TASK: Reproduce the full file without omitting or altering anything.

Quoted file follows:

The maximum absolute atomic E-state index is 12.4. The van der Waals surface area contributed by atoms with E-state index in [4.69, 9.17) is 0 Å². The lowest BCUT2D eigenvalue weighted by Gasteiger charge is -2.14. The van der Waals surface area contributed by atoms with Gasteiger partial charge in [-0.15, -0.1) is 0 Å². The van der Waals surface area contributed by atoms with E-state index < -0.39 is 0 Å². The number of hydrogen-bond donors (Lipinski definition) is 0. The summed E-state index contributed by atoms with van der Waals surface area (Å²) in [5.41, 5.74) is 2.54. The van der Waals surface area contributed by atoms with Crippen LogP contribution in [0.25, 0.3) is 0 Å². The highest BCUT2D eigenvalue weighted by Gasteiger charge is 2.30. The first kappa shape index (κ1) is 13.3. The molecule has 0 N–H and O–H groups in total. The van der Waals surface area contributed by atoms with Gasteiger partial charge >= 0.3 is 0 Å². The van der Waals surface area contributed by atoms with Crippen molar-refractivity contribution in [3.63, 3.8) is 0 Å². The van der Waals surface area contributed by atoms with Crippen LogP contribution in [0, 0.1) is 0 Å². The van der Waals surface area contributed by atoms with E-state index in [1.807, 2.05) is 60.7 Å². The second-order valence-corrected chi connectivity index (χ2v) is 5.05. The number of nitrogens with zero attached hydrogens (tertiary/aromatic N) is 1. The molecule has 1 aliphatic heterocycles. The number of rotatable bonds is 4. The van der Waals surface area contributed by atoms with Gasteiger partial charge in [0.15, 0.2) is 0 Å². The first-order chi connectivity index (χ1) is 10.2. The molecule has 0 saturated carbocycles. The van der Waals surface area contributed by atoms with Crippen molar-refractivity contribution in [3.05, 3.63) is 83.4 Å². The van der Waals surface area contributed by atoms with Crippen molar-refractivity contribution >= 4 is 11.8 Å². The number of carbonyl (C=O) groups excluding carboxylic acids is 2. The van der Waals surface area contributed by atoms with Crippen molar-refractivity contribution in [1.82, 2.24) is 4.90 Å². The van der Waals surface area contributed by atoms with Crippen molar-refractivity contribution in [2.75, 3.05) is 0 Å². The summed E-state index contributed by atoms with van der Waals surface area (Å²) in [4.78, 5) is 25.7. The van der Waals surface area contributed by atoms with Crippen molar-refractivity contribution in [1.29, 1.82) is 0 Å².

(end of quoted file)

The maximum absolute atomic E-state index is 12.4. The van der Waals surface area contributed by atoms with E-state index in [4.69, 9.17) is 0 Å². The lowest BCUT2D eigenvalue weighted by Gasteiger charge is -2.14. The van der Waals surface area contributed by atoms with Gasteiger partial charge in [-0.15, -0.1) is 0 Å². The van der Waals surface area contributed by atoms with E-state index < -0.39 is 0 Å². The number of hydrogen-bond donors (Lipinski definition) is 0. The summed E-state index contributed by atoms with van der Waals surface area (Å²) in [5.41, 5.74) is 2.54. The van der Waals surface area contributed by atoms with Crippen LogP contribution in [0.25, 0.3) is 0 Å². The highest BCUT2D eigenvalue weighted by Gasteiger charge is 2.30. The first kappa shape index (κ1) is 13.3. The molecule has 0 N–H and O–H groups in total. The van der Waals surface area contributed by atoms with Gasteiger partial charge >= 0.3 is 0 Å². The van der Waals surface area contributed by atoms with Crippen molar-refractivity contribution in [3.63, 3.8) is 0 Å². The van der Waals surface area contributed by atoms with Crippen LogP contribution in [0, 0.1) is 0 Å². The van der Waals surface area contributed by atoms with E-state index in [1.807, 2.05) is 60.7 Å². The second-order valence-corrected chi connectivity index (χ2v) is 5.05. The number of nitrogens with zero attached hydrogens (tertiary/aromatic N) is 1. The molecule has 1 aliphatic heterocycles. The number of rotatable bonds is 4. The van der Waals surface area contributed by atoms with Gasteiger partial charge in [0.15, 0.2) is 0 Å². The first-order chi connectivity index (χ1) is 10.2. The molecule has 0 saturated carbocycles. The van der Waals surface area contributed by atoms with Crippen molar-refractivity contribution in [3.05, 3.63) is 83.4 Å². The van der Waals surface area contributed by atoms with Crippen molar-refractivity contribution >= 4 is 11.8 Å². The number of carbonyl (C=O) groups excluding carboxylic acids is 2. The van der Waals surface area contributed by atoms with Crippen molar-refractivity contribution in [1.82, 2.24) is 4.90 Å². The van der Waals surface area contributed by atoms with Crippen molar-refractivity contribution in [2.75, 3.05) is 0 Å². The summed E-state index contributed by atoms with van der Waals surface area (Å²) in [4.78, 5) is 25.7. The van der Waals surface area contributed by atoms with Crippen molar-refractivity contribution in [1.29, 1.82) is 0 Å².